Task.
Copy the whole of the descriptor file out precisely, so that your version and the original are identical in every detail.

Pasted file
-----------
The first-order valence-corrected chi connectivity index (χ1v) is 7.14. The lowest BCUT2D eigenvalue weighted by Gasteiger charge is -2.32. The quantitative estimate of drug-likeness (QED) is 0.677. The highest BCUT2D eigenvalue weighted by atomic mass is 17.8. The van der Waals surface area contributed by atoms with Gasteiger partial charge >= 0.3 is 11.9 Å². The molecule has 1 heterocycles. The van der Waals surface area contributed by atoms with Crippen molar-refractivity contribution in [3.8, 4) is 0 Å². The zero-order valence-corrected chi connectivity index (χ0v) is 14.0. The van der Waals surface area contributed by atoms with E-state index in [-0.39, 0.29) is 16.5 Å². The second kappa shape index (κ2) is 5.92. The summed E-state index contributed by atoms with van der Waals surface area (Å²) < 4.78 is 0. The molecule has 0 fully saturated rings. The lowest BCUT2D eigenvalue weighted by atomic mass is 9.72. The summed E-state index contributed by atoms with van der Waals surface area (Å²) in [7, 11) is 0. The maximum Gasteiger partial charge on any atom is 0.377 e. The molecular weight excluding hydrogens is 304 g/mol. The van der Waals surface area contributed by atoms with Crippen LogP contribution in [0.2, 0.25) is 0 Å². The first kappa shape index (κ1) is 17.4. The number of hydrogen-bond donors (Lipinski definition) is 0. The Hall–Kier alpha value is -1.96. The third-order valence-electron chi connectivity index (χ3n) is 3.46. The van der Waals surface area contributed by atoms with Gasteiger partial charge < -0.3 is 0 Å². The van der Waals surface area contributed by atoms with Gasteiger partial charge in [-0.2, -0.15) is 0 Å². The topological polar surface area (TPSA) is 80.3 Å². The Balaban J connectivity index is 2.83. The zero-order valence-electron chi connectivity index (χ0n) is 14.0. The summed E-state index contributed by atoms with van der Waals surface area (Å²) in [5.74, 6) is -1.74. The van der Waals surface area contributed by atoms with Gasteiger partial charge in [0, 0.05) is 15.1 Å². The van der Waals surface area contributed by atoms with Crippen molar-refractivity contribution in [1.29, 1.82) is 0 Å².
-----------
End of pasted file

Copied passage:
The first-order valence-corrected chi connectivity index (χ1v) is 7.14. The lowest BCUT2D eigenvalue weighted by Gasteiger charge is -2.32. The quantitative estimate of drug-likeness (QED) is 0.677. The highest BCUT2D eigenvalue weighted by atomic mass is 17.8. The van der Waals surface area contributed by atoms with Gasteiger partial charge >= 0.3 is 11.9 Å². The molecule has 1 heterocycles. The van der Waals surface area contributed by atoms with Crippen molar-refractivity contribution in [3.8, 4) is 0 Å². The zero-order valence-corrected chi connectivity index (χ0v) is 14.0. The van der Waals surface area contributed by atoms with E-state index in [-0.39, 0.29) is 16.5 Å². The second kappa shape index (κ2) is 5.92. The summed E-state index contributed by atoms with van der Waals surface area (Å²) < 4.78 is 0. The molecule has 0 fully saturated rings. The lowest BCUT2D eigenvalue weighted by atomic mass is 9.72. The summed E-state index contributed by atoms with van der Waals surface area (Å²) in [7, 11) is 0. The maximum Gasteiger partial charge on any atom is 0.377 e. The molecular weight excluding hydrogens is 304 g/mol. The van der Waals surface area contributed by atoms with Crippen LogP contribution in [0.2, 0.25) is 0 Å². The first kappa shape index (κ1) is 17.4. The number of hydrogen-bond donors (Lipinski definition) is 0. The Hall–Kier alpha value is -1.96. The third-order valence-electron chi connectivity index (χ3n) is 3.46. The van der Waals surface area contributed by atoms with Gasteiger partial charge < -0.3 is 0 Å². The van der Waals surface area contributed by atoms with Gasteiger partial charge in [-0.2, -0.15) is 0 Å². The topological polar surface area (TPSA) is 80.3 Å². The Balaban J connectivity index is 2.83. The zero-order valence-electron chi connectivity index (χ0n) is 14.0. The summed E-state index contributed by atoms with van der Waals surface area (Å²) in [5.74, 6) is -1.74. The van der Waals surface area contributed by atoms with Gasteiger partial charge in [0, 0.05) is 15.1 Å². The van der Waals surface area contributed by atoms with Crippen molar-refractivity contribution in [1.29, 1.82) is 0 Å².